December 26, 2019

Mr Wardely, meet Mr Latour

A long time ago, I had to wrap my head around Actor-Network Theory (ANT). ANT traces it’s origins to Bruno Latour, Michel Callon and John Law, among others. I learned it from Anni Dugdale. A lot of people don’t like ANT (see the criticism section on wikipedia) but I’ve found it useful. To put it really simply, it’s a way to think about how different arrangements of people and things result in different outcomes.

A slightly less long time ago, I came across Simon Wardley’s eponymous mapping.

More recently, I came across Matt Edgar’s brilliant post, Three Lives of the front-facing camera which used Wardley Mapping as a way to visualise actor-networks. Edgar’s follow up where he finds some troubles with Wardley Mapping is also fantastic and is very actor-network-y, too.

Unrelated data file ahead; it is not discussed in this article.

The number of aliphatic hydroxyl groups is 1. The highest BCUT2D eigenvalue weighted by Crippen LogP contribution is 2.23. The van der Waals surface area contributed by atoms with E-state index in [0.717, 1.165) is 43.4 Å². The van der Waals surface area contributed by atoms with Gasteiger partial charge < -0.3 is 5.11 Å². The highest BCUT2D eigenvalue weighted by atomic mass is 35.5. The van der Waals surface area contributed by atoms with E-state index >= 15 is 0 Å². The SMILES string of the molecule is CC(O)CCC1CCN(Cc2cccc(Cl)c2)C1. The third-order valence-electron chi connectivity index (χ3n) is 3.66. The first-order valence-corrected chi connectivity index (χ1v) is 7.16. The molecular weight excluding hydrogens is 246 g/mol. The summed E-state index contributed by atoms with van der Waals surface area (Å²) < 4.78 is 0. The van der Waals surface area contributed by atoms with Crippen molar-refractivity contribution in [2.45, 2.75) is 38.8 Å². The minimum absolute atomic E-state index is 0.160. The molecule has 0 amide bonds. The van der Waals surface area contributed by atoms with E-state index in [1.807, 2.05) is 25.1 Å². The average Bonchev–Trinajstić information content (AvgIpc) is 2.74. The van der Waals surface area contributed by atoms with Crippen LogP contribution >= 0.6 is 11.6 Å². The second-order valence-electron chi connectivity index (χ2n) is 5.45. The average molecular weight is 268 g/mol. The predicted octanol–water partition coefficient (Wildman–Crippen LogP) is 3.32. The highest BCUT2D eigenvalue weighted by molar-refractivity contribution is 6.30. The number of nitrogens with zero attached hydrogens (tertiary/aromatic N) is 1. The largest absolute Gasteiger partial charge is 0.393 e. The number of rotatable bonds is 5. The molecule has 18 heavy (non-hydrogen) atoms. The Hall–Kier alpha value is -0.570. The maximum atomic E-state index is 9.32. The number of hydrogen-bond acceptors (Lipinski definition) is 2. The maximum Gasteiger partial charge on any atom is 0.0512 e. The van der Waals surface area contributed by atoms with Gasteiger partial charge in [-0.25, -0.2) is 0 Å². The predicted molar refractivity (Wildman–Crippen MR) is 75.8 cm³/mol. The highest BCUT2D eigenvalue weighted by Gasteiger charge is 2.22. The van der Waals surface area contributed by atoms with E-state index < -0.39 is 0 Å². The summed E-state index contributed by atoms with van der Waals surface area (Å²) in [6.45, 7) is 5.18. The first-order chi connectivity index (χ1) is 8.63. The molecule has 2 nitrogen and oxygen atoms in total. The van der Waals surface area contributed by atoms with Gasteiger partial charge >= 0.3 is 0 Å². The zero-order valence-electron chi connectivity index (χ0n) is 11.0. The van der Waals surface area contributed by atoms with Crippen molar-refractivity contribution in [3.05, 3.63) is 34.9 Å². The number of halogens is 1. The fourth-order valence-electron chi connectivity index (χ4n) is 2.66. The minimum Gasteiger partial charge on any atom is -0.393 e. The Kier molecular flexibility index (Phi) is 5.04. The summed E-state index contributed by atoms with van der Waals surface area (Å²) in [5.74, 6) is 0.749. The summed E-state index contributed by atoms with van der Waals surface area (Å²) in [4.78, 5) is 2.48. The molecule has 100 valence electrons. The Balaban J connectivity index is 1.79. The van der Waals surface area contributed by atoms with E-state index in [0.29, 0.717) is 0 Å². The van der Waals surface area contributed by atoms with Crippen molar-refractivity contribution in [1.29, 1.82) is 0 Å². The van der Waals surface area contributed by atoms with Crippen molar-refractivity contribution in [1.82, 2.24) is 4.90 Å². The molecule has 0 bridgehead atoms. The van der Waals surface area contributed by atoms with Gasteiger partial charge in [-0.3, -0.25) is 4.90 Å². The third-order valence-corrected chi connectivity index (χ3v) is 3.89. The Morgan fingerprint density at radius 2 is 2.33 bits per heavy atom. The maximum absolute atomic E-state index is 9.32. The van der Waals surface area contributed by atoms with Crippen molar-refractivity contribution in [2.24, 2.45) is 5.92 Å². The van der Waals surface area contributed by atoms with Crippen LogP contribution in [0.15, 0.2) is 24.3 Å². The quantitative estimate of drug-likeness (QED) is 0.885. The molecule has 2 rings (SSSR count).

Latour’s website is awful. Click the article title to get the PDF.

All this rolled around in my mind for a while until I remembered Latour wrote an essay (or gave a speech, or both) about… design. And Peter Sloterdijk. And… look, I honestly don’t know and I’ve read it more than a few times.

In that essay, Latour ends with:

So here is the question I wish to raise to designers: where are the visualization tools that allow the contradictory and controversial nature of matters of concern to be represented? […] What is needed instead are tools that capture what have always been the hidden practices of modernist innovations: objects have always been projects; matters of fact have always been matters of concern.

I think Wardley Maps might be one way to create the visualisations that Latour was writing about.


wardley


Previous post
Be Foxy, but don’t get eaten “Hedgehogs are deeply and tightly focused. Some have spent their career studying one problem. Like Ehrlich and Simon, they fashion tidy theories of
Next post
It’s less impressive when a computer does it Some guys at MIT built an electric DeLorean that drifts.